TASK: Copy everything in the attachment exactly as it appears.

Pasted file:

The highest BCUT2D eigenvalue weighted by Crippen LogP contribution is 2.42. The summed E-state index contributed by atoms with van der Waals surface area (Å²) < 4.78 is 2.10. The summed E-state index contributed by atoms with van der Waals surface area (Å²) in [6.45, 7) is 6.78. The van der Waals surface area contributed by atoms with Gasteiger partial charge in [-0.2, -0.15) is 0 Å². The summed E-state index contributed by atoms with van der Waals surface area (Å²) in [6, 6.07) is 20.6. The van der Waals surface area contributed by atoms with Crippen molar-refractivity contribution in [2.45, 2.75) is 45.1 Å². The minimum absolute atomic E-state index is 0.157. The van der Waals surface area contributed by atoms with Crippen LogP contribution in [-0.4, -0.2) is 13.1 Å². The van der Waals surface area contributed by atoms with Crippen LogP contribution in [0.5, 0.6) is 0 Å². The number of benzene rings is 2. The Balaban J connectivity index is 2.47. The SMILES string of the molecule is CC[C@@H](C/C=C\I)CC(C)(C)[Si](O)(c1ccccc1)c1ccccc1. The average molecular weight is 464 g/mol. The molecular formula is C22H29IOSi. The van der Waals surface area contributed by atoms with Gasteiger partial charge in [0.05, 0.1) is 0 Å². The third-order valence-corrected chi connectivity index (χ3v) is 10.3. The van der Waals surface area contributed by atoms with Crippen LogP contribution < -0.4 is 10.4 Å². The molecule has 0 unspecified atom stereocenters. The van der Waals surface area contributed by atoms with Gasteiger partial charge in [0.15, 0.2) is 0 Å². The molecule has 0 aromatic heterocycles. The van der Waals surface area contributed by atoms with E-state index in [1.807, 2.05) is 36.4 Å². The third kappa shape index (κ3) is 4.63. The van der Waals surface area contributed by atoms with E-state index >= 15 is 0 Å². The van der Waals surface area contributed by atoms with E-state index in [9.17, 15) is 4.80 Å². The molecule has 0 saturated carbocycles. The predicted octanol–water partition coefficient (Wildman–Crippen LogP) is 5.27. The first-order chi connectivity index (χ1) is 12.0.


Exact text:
The highest BCUT2D eigenvalue weighted by Crippen LogP contribution is 2.42. The summed E-state index contributed by atoms with van der Waals surface area (Å²) < 4.78 is 2.10. The summed E-state index contributed by atoms with van der Waals surface area (Å²) in [6.45, 7) is 6.78. The van der Waals surface area contributed by atoms with Gasteiger partial charge in [-0.2, -0.15) is 0 Å². The summed E-state index contributed by atoms with van der Waals surface area (Å²) in [6, 6.07) is 20.6. The van der Waals surface area contributed by atoms with Crippen molar-refractivity contribution in [2.45, 2.75) is 45.1 Å². The minimum absolute atomic E-state index is 0.157. The van der Waals surface area contributed by atoms with Crippen LogP contribution in [-0.4, -0.2) is 13.1 Å². The van der Waals surface area contributed by atoms with Crippen LogP contribution in [0.5, 0.6) is 0 Å². The number of benzene rings is 2. The Balaban J connectivity index is 2.47. The SMILES string of the molecule is CC[C@@H](C/C=C\I)CC(C)(C)[Si](O)(c1ccccc1)c1ccccc1. The average molecular weight is 464 g/mol. The molecular formula is C22H29IOSi. The van der Waals surface area contributed by atoms with Gasteiger partial charge in [0.05, 0.1) is 0 Å². The third-order valence-corrected chi connectivity index (χ3v) is 10.3. The van der Waals surface area contributed by atoms with Crippen LogP contribution < -0.4 is 10.4 Å². The molecule has 0 unspecified atom stereocenters. The van der Waals surface area contributed by atoms with Gasteiger partial charge in [0.15, 0.2) is 0 Å². The molecule has 0 aromatic heterocycles. The van der Waals surface area contributed by atoms with E-state index in [1.807, 2.05) is 36.4 Å². The third kappa shape index (κ3) is 4.63. The van der Waals surface area contributed by atoms with E-state index >= 15 is 0 Å². The van der Waals surface area contributed by atoms with E-state index in [9.17, 15) is 4.80 Å². The molecule has 0 saturated carbocycles. The predicted octanol–water partition coefficient (Wildman–Crippen LogP) is 5.27. The first-order chi connectivity index (χ1) is 12.0.